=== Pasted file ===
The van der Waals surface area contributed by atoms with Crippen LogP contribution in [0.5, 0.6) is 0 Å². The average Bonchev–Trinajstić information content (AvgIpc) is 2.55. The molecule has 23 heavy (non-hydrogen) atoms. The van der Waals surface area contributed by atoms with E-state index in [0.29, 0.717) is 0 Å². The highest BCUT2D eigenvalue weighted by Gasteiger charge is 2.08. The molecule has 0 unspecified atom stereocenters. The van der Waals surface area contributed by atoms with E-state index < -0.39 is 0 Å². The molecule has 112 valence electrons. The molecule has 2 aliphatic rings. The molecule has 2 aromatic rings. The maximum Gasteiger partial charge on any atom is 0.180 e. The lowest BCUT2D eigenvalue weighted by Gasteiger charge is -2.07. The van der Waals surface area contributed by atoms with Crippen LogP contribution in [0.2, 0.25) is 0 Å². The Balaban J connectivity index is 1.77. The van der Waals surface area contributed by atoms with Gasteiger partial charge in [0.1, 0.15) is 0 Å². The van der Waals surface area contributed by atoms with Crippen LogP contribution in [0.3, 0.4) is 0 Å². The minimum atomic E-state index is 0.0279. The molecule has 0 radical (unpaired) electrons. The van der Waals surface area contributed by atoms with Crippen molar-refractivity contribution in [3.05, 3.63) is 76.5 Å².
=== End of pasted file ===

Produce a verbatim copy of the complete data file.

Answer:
The van der Waals surface area contributed by atoms with Crippen LogP contribution in [0.5, 0.6) is 0 Å². The average Bonchev–Trinajstić information content (AvgIpc) is 2.55. The molecule has 23 heavy (non-hydrogen) atoms. The van der Waals surface area contributed by atoms with E-state index in [0.29, 0.717) is 0 Å². The highest BCUT2D eigenvalue weighted by Gasteiger charge is 2.08. The molecule has 0 unspecified atom stereocenters. The van der Waals surface area contributed by atoms with E-state index < -0.39 is 0 Å². The molecule has 112 valence electrons. The molecule has 2 aliphatic rings. The molecule has 2 aromatic rings. The maximum Gasteiger partial charge on any atom is 0.180 e. The lowest BCUT2D eigenvalue weighted by Gasteiger charge is -2.07. The van der Waals surface area contributed by atoms with Crippen LogP contribution in [0.2, 0.25) is 0 Å². The Balaban J connectivity index is 1.77. The van der Waals surface area contributed by atoms with Gasteiger partial charge in [0.1, 0.15) is 0 Å². The van der Waals surface area contributed by atoms with Crippen LogP contribution in [0.3, 0.4) is 0 Å². The minimum atomic E-state index is 0.0279. The molecule has 0 radical (unpaired) electrons. The van der Waals surface area contributed by atoms with Crippen molar-refractivity contribution in [3.05, 3.63) is 76.5 Å².